In contrast, the real-life computer code used to manage this simple model can easily run in the order of many hundred thousand lines (largely due to the complicated and detailed nature of X), with expensive parallel-processing machines, and an embarrassment of CPLEX licenses to match. Why? A small percentage point reduction in crew pairing cost (cx) can easily recover all these infrastructure costs and then some. Since crews get paid the max of planned and actual costs, these numbers are actual bottom-line savings. Furthermore, such scheduling tools can be mission-critical systems that run 365 days a year, requiring O.R product support staff to be on call like primary care doctors. 

Solution Approach
Downstream systems, and not of immediate interest to this post, combine these pairings into actual monthly schedules with pilot, first officer, and flight attendants assigned by solving yet another set-partitioning problem. Thus cost-effectively scheduling even a single resource requires a sophisticated solution approach. In those days, academic literature often contained interesting approaches that looked good on paper but proved to non-implementable because of the highly context-driven and data-driven nature of this problem that requires developers to pay careful attention to problem size, exploit special structures in SPP and X, and keep in mind certain carrier-specific objectives. On the other hand, interested readers can refer to this journal paper - the first one I read on the job. It is also the #1 cited INFORMS paper based on a recent ranking. Today, this portion of airline planning is typically outsourced to specialized airline crew-scheduling software vendors.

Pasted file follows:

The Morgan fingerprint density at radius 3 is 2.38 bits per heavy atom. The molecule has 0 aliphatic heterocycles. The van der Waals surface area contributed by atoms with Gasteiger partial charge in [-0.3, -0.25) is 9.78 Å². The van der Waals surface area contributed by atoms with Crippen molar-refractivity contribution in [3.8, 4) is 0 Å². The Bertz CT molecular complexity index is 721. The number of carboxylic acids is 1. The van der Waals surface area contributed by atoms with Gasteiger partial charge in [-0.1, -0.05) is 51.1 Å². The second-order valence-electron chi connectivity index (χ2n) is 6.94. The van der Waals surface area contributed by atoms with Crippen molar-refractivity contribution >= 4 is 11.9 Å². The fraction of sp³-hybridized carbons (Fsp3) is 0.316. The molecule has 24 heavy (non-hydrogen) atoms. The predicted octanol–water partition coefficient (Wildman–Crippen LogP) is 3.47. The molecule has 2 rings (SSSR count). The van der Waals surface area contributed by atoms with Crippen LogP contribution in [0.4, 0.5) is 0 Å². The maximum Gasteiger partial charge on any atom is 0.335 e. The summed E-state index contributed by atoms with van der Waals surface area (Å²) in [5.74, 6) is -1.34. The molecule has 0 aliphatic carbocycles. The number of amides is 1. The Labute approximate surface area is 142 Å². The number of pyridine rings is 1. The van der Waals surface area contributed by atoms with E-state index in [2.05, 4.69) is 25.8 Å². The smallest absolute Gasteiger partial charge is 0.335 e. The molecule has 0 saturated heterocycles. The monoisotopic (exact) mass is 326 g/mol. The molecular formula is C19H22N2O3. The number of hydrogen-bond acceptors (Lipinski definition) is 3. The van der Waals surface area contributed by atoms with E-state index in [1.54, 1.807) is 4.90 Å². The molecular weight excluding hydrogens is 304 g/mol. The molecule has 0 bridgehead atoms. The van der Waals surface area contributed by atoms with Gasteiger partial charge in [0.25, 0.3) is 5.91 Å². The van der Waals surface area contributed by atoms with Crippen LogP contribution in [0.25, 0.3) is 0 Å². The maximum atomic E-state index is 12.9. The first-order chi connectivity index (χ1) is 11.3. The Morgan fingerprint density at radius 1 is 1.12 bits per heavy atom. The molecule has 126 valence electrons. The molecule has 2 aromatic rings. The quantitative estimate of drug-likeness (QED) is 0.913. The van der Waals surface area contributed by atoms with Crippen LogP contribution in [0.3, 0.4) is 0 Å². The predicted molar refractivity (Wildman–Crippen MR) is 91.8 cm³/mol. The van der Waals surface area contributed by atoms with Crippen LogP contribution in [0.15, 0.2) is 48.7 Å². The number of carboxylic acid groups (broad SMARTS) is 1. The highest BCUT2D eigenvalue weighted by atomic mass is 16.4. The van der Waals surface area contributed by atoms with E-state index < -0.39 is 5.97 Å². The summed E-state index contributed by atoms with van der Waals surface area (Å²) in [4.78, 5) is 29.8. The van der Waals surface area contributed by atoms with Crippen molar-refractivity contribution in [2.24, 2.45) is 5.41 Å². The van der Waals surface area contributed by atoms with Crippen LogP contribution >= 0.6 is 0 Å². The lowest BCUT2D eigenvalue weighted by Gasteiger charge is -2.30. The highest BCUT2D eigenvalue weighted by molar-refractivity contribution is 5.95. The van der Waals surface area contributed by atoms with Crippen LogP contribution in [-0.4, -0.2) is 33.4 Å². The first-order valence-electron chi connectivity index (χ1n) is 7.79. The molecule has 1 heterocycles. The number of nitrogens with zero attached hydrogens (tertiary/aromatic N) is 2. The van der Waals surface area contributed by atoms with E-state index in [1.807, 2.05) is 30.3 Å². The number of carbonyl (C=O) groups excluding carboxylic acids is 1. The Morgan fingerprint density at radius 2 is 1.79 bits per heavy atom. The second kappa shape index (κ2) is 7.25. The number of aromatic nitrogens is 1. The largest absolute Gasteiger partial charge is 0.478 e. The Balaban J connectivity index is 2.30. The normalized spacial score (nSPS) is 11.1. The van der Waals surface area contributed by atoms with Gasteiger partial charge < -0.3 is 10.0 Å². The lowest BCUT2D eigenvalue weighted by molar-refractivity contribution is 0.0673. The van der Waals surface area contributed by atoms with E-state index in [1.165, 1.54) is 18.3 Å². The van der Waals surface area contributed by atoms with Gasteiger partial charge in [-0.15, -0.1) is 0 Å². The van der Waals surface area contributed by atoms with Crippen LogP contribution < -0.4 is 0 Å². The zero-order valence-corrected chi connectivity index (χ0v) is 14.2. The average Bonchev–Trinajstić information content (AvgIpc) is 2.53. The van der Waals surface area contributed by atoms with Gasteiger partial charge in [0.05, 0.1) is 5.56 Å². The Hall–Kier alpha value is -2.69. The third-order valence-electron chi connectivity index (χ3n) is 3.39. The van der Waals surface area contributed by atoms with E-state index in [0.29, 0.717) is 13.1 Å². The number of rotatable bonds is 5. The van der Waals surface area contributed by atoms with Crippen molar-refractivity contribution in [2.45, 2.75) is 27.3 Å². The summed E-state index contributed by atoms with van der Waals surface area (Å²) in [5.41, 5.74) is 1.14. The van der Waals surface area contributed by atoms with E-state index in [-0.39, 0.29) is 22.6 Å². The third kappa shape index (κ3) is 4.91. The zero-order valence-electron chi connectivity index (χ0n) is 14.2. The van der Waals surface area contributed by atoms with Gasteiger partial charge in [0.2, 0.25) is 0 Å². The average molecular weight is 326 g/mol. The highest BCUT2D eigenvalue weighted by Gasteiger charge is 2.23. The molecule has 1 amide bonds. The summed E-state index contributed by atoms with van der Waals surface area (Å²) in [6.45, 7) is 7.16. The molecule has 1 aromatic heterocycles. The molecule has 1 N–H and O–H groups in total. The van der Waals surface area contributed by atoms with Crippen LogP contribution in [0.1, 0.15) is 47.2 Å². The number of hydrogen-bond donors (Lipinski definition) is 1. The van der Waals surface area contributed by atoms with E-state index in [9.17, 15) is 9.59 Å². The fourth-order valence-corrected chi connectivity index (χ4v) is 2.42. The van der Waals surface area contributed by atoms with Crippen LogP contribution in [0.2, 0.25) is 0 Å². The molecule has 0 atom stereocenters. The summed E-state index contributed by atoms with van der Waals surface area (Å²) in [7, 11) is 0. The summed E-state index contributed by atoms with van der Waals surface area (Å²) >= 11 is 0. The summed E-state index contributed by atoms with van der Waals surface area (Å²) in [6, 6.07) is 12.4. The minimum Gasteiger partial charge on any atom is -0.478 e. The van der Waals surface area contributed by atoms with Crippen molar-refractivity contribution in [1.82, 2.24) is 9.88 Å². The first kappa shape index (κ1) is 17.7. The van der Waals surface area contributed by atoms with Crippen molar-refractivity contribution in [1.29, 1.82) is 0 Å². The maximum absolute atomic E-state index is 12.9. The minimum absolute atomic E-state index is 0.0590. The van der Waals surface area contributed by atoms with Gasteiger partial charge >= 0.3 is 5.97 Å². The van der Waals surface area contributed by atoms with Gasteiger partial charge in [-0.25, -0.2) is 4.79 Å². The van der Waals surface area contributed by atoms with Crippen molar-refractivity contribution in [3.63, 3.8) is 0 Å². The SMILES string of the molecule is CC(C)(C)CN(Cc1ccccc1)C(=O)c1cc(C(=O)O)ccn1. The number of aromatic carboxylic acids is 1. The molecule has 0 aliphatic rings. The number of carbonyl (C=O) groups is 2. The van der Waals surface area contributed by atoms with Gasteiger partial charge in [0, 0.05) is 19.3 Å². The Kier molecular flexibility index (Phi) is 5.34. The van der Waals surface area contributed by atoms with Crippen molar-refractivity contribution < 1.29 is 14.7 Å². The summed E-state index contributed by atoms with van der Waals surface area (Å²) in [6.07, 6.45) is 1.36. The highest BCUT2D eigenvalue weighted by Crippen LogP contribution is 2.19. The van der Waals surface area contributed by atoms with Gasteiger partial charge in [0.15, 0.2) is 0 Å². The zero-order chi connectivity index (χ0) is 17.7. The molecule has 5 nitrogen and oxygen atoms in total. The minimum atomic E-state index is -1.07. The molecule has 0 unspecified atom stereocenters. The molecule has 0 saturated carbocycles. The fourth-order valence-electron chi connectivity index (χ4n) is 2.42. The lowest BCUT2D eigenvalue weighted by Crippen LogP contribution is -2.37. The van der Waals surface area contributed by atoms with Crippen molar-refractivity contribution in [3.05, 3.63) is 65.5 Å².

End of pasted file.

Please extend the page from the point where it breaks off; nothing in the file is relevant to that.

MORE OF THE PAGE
Pairings and Strings